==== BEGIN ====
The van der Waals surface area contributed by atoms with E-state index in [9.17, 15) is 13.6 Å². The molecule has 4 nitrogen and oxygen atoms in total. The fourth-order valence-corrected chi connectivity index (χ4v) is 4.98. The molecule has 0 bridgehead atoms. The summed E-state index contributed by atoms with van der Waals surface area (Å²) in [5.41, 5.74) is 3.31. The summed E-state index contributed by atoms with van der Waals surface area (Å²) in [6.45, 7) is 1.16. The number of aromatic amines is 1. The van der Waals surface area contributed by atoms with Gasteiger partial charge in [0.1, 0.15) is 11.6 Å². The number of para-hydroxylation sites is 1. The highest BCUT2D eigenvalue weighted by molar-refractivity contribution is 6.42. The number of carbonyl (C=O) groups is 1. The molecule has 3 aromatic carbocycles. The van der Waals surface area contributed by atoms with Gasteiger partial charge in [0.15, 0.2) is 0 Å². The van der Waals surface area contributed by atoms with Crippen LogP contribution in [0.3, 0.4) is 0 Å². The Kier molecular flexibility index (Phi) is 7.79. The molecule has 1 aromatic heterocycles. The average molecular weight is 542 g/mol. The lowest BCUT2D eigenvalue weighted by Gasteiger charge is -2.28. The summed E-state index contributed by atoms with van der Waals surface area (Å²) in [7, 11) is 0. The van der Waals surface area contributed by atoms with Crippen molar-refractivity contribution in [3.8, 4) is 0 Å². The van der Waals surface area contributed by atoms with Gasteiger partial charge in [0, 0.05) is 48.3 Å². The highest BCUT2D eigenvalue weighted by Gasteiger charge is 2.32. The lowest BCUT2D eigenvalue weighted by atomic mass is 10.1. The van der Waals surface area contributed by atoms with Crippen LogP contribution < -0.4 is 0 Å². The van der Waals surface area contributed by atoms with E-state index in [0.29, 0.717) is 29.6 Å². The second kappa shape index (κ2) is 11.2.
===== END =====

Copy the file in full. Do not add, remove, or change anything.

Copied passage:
The van der Waals surface area contributed by atoms with E-state index in [9.17, 15) is 13.6 Å². The molecule has 4 nitrogen and oxygen atoms in total. The fourth-order valence-corrected chi connectivity index (χ4v) is 4.98. The molecule has 0 bridgehead atoms. The summed E-state index contributed by atoms with van der Waals surface area (Å²) in [5.41, 5.74) is 3.31. The summed E-state index contributed by atoms with van der Waals surface area (Å²) in [6.45, 7) is 1.16. The number of aromatic amines is 1. The van der Waals surface area contributed by atoms with Gasteiger partial charge in [0.1, 0.15) is 11.6 Å². The number of para-hydroxylation sites is 1. The highest BCUT2D eigenvalue weighted by molar-refractivity contribution is 6.42. The number of carbonyl (C=O) groups is 1. The molecule has 3 aromatic carbocycles. The van der Waals surface area contributed by atoms with Gasteiger partial charge in [0.15, 0.2) is 0 Å². The van der Waals surface area contributed by atoms with Crippen LogP contribution in [0.3, 0.4) is 0 Å². The Kier molecular flexibility index (Phi) is 7.79. The molecule has 1 aromatic heterocycles. The average molecular weight is 542 g/mol. The lowest BCUT2D eigenvalue weighted by Gasteiger charge is -2.28. The summed E-state index contributed by atoms with van der Waals surface area (Å²) in [7, 11) is 0. The van der Waals surface area contributed by atoms with Crippen molar-refractivity contribution in [3.8, 4) is 0 Å². The van der Waals surface area contributed by atoms with Gasteiger partial charge in [0, 0.05) is 48.3 Å². The highest BCUT2D eigenvalue weighted by Gasteiger charge is 2.32. The lowest BCUT2D eigenvalue weighted by atomic mass is 10.1. The van der Waals surface area contributed by atoms with Crippen LogP contribution < -0.4 is 0 Å². The van der Waals surface area contributed by atoms with E-state index in [0.29, 0.717) is 29.6 Å². The second kappa shape index (κ2) is 11.2.